The revolt over the Religious Discrimination Bill
The political debate around the the religious discrimination bill has exposed enormous divisions in the Liberal party and raised important questions about how we treat some of the nation’s most vulnerable children. Today, Mike Seccombe on the revolt over the Religious Discrimination Bill, and the political faultlines the bill has exposed.
Bread, circuses and the ‘psycho’ text about the PM
Prime Minister Scott Morrison addressed the National Press Club in Canberra this week, hoping to reset his relationship with the public ahead of the federal election. Instead, it raised a series of questions about just how out of touch Morrison is. Today, Paul Bongiorno on what the price of bread and a series of leaked text messages have to do with Scott Morrison’s leadership
The cost of Australia’s shadow lockdown
Every day tens of thousands of people are being forced into isolation. Supply chains are falling apart, consumers are staying home either because they’re sick or simply because they don’t want to risk contracting the virus. Today Mike Seccombe, on how this so-called shadow lockdown is much worse than any government mandated shutdown of the past two years.
Scott Morrison prepares for the fight of his life
As 2021 comes to end, most of us are winding down. But in Canberra, with the election on the horizon, the contest is just beginning. Today, Paul Bongiorno on what we’ll see as both leaders fight for their political future.
The independent insurgency threatening the Liberals
Traditionally the Liberal Party’s biggest threat at federal elections is the Labor Party, but this time they’re facing an insurgency in their heartland. Today, Mike Seccombe on what is motivating this wave of independents, and how they could end up shaping the future of Australian politics.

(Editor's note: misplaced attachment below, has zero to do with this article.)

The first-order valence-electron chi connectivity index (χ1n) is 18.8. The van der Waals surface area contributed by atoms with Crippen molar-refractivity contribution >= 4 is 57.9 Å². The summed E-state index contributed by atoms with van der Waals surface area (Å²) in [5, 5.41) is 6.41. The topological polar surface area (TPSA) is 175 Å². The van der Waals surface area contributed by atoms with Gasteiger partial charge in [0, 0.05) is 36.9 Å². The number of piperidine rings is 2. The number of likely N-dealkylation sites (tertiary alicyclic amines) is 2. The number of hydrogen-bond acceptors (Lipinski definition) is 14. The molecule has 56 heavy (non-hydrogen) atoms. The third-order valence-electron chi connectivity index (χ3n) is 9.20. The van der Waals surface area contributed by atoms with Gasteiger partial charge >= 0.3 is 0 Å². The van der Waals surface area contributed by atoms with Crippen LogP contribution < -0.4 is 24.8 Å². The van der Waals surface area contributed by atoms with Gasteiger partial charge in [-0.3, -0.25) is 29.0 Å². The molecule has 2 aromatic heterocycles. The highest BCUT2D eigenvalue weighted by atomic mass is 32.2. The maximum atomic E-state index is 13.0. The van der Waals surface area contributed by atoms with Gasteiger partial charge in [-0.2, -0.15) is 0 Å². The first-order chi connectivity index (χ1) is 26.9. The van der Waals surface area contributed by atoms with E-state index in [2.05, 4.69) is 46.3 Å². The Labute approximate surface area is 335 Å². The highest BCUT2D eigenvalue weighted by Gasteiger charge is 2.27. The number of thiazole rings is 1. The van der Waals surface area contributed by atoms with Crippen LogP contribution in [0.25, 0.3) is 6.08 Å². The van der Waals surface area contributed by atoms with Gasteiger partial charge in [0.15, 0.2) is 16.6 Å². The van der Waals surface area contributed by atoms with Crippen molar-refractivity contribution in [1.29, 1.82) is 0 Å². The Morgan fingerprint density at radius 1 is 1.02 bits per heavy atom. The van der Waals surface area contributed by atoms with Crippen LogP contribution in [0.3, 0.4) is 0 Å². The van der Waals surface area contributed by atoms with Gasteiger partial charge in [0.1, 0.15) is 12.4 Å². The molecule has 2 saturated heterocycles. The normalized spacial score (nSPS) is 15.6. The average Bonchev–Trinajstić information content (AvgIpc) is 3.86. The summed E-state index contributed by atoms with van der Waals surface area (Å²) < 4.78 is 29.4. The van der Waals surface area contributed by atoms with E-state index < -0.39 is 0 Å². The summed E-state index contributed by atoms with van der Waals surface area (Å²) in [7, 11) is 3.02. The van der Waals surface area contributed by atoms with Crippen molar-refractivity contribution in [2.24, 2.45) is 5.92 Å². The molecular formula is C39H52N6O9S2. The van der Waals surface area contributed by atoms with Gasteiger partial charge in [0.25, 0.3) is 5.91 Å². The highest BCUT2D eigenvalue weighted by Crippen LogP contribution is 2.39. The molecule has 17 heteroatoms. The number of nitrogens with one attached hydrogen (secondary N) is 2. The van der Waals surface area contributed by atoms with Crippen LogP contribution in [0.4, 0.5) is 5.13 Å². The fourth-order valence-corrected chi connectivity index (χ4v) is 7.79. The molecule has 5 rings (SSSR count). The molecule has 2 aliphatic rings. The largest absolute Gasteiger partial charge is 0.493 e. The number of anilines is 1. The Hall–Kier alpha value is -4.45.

The proposed law that could legalise discrimination
The federal government has finally introduced a religious discrimination bill to parliament. And there are concerns that they could make it easier for individuals to discriminate against marginalised communities, like the queer community, without consequence. Today, Karen Middleton, on what the religious discrimination bill actually entails, and why Scott Morrison is so desperate to pass it.
The Liberal MP abandoning Scott Morrison
The federal Coalition government holds office by the barest of margins - just one seat. Now, a popular and high profile Liberal incumbent has announced he won’t be recontesting his electorate, throwing the party’s election preparations into jeopardy. Today, Paul Bongiorno on why the Liberal MP abandoning Scott Morrison thinks Anthony Albanese might be a better Prime Minister for the country.
COP26: Have we missed our moment?
After two weeks, COP26, the international climate summit in Glasgow is wrapping up. The primary goal of the conference was to reach a consensus that would keep levels of global warming below 1.5 degrees needed to avoid catastrophic climate change. So has it worked? Today, climate scientist Joëlle Gergis, on what happened at COP26 and what it means for the fate of our planet.